Perhaps the biggest misstep of Paper Jam doesn’t involve the gameplay, but the writing. Since their inception with Super Mario RPG, Mario roleplaying games – the Mario & Luigi series in particular – have been some of the funniest games out there. They often play up the bizarre and surreal nature of Mario’s world to give them a unique sense of humor that simply wouldn’t work in a game outside of the Mario series. That’s why it’s a shame to admit that Paper Jam, though not without its moments, isn’t really funny.

The storyline is incredibly simple, with Bowser and his paper counterpart working together to conquer the Mushroom Kingdom, while the heroes try to get both worlds back in their place. It’s a plot that simply doesn’t play up the charm and weirdness of the Mario series in the way the Mario & Luigi games used to excel at.

It should also be noted that every character who appears in the game is a returning face from the Mario platformers. While Superstar Saga, Bowser’s Inside Story and, heck, even Partners in Time and Dream Team introduced us to some fun new characters as well as old favorites, Paper Jam seems to be playing things incredibly safe with its character selection. Fawful will forever be missed.

If you’re looking for a solid RPG on the 3DS, then Mario & Luigi: Paper Jam is a whole lot of fun. The battle system is terrific if you ignore the cards and Amiibo, it looks great, with the paper characters in particular really standing out with the 3DS’ 3D effects, and the musical score by Yoko Shinomura is once again a standout. But there was a time when Mario RPGs were more than simply “solid,” and provided some of the best RPGs of their respective generations.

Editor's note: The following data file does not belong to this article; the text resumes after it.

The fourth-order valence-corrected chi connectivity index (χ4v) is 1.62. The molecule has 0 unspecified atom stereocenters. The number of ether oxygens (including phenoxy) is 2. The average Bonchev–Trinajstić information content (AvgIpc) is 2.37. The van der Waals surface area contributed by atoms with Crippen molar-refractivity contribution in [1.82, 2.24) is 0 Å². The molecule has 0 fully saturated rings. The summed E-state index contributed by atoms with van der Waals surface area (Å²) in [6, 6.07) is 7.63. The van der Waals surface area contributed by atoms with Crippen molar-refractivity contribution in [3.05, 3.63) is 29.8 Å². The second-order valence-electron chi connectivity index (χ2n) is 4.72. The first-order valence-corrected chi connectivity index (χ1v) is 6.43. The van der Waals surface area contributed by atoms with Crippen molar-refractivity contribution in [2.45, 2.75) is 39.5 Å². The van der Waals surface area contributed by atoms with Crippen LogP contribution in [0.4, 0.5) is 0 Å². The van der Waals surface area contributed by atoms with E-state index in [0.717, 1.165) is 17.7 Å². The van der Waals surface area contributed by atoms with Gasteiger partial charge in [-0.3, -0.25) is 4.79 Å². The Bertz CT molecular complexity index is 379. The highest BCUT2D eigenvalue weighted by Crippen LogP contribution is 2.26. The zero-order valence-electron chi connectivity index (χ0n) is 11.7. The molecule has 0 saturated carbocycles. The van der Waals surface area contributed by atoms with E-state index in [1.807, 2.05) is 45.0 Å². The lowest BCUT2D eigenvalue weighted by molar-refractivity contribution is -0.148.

Paper JamSuper Mario RPG is still remembered as one of the classics of the genre, Paper Mario is one of the more timeless N64 titles, the Thousand-Year Door was one of the GameCube’s finest offerings, and Superstar Saga and Bowser’s Inside Story are underrated gems. The fact that the last few Mario RPGs haven’t been nearly as memorable is somewhat worrisome.

Mario & Luigi: Paper Jam is a fun game in its own right. But perhaps it’s time the Mario RPGs created a whole new identity outside of Mario & Luigi and Paper Mario and start fresh. It would be a true shame if the Mario RPGs continued merely being “solid” and not something more.

 

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Most Wanted Smash Bros. DLC Characters

Nintendo has officially opened up a character ballot for potential DLC characters for Super Smash Bros. for Wii U and 3DS. For the first time in forever, Nintendo fans can officially make suggestions for characters they’d like to be added to the series, with the possibility of some suggestions becoming a reality.

If you want to vote for your favorite characters, you can do so by going here. Nintendo’s setup is simple enough: Name the character, the game/series they appear in, and give a brief reason why they should be in the game.

Naturally, I have already voted a number of times. There are some characters I wanted for a while that actually ended up in the game (Rosalina, the Duck Hunt dog), but there are some other favorites that didn’t make the cut. Some of my choices are a little more obscure, but some are characters who should have been in the series by this point. At the very least, they all make more sense than Dark Pit.